Taiwan Copyright Evolution — Important Changes On The Way

Legal News & Analysis - Asia Pacific - Taiwan – Intellectual Property

4 April, 2016

 

Background


To stay afloat in the digital era, coping with changes to specific national copyright statutes is not just a worldwide trend, but a necessity. Although the statutory framework defining the Taiwan Copyright Act (Act)3 has remained largely untouched since it was first enacted in 1928, the Act has now begun to receive comprehensive scrutiny not only by academic critics, but also by industrial and governmental professionals.

Following an announcement of copyright law reforms in 2010, the Taiwan Intellectual Property Office (TIPO) initiated a campaign to launch panel discussions and public comments on a variety of subjects involving the revision of the Act. TIPO released a “First Draft” series of initial proposals in April 2014, followed by a more sweeping series of “Second Draft” proposals in May 2015. Following public comment, these preliminary changes culminated in January 2016 with the publication of TIPO’s “Third Draft,” adding a further 32 articles to the Act.3 The revisions in the “Third Draft” referred, inter alia, to specific statutory modifications (i) redefining the types of copyright exploitation available under Taiwan law, and (ii) updating the scope of Taiwan’s fair use provisions in light of developing internet and digital convergence. In total, this Third Draft (discussed below) now proposes changes to a total of 149 articles under consideration for the anticipated “revised” Act.
 
Changes Suggested by The Draft
 

Definition of Copyrights
 

A significant number of anticipated changes to the Act deal with the increasing importance of copyright issues directed to e-books, Internet Protocol Television systems (IPTVs) and other cloud computing services, and intangible copyright exploitation. As a fundamental step towards resolving the issues arising from intangible economic rights, the Third Draft has amended and clarified the definitions to address these novel technological advances. According to the Third Draft, “public broadcast” is no longer limited to “a broadcasting system of wire, [or] wireless,” but allows other methods having similar features (such as webcasting, which usually refers to non-interactive linear streams or events). By way of contrast, the interactivity embodied in the definition of “public transmission” has been strengthened by clearly requiring the content of copyrighted works to be received both at a time and at a place chosen by an individual receiver. The Third Draft gives these new copyright definitions further flexibility in terms of the communicated content, bringing more than “sounds or images” to characters and computer programs, just to name examples. (See Sub-paragraphs 6 and 9 of Article 3 of the Third Draft.)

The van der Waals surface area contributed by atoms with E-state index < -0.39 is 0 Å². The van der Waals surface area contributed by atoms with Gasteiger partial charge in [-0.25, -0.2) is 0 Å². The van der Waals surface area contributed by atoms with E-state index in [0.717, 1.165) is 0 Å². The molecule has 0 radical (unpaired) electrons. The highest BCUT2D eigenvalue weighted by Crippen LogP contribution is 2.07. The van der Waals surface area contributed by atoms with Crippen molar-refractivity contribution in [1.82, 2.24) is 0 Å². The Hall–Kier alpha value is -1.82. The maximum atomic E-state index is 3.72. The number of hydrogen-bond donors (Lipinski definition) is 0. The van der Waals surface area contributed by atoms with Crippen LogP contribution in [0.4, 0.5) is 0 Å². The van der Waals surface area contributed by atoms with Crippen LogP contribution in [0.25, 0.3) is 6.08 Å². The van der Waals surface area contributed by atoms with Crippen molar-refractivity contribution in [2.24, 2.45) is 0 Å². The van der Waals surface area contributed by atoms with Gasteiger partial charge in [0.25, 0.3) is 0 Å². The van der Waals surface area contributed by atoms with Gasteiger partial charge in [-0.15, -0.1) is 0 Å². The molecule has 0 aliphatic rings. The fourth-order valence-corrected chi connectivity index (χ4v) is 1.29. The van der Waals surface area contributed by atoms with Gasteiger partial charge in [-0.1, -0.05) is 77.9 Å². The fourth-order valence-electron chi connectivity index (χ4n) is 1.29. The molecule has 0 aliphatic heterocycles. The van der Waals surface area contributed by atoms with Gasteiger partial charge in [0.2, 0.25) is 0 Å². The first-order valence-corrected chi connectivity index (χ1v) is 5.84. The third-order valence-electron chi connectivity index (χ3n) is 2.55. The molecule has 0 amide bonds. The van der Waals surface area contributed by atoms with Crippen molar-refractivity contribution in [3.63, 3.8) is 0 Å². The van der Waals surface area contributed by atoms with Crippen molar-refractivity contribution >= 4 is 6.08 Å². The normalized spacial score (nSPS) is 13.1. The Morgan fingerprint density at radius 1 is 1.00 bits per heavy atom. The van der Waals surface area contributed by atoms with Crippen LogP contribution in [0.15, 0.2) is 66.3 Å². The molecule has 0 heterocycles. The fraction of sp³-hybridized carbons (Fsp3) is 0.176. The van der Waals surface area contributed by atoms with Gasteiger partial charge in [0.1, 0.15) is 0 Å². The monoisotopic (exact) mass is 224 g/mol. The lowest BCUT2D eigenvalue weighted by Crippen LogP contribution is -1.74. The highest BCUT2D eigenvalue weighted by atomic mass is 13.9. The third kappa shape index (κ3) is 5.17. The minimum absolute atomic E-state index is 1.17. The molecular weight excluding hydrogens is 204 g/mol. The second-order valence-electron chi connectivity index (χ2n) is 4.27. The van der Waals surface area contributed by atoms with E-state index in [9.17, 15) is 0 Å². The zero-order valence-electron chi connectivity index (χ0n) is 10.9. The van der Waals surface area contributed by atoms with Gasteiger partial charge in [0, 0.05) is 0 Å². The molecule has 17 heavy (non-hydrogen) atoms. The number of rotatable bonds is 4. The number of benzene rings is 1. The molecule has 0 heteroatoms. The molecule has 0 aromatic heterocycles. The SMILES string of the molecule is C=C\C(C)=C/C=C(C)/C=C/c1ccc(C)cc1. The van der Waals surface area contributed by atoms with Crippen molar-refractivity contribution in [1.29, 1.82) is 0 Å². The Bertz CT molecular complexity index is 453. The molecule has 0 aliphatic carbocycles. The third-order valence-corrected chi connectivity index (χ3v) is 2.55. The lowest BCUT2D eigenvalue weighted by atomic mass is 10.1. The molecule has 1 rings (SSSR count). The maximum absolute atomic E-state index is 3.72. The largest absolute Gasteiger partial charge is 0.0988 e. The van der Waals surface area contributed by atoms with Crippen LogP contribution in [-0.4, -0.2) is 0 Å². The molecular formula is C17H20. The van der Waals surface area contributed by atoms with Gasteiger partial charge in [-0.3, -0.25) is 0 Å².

To more carefully regulate certain “public re-communication” behaviors, the Third Draft includes within the definition of “intangible copyright exploitation” a new statutory provision focusing on the simultaneous communication to the public of the content of a work that has been communicated by means of public broadcast or public transmission through screens, loudspeakers or other equipment. Under this provision, a deli owner who turns on a television at his place of business for the entertainment of customers may now fall within the scope of copyright regulation, even though fair use protection may be applicable. Additionally, in the Third Draft the pre-existing rights for public recitation, public performance and public presentation are restructured to provide a better understanding of their respective content. (See Sub-paragraphs 7, 8, 10 of Article 3 of the Third Draft and Article 67 of the same.)
 
Fair Use
 

TIPO’s Third Draft also makes significant effort to update the “fair use” scheme embodied in the Act. For instance, Article 66 of the Draft now states that the work of another person that has been publicly released may be publicly presented or publicly performed for a non-profit purpose, provided that (i) no fee is directly or indirectly collected from the viewers or listeners, and (ii) no compensation is given to the performers. Article 66 further states that the work of another person that is publicly broadcast may be “publicly re-communicated” for a non-profit purpose, provided that no fee is directly or indirectly collected from the viewers or listeners. This newly proposed “fair use” provision dispenses with earlier “public broadcast” concepts in favor of an embodiment of “public re-communication” to achieve systematic accuracy. Also, the creation of a statutory license for regular uses distinguishes and limits the scope of the applicable fair uses “by means of public presentation or public performance” to non-regular events, thereby codifying TIPO’s present practices.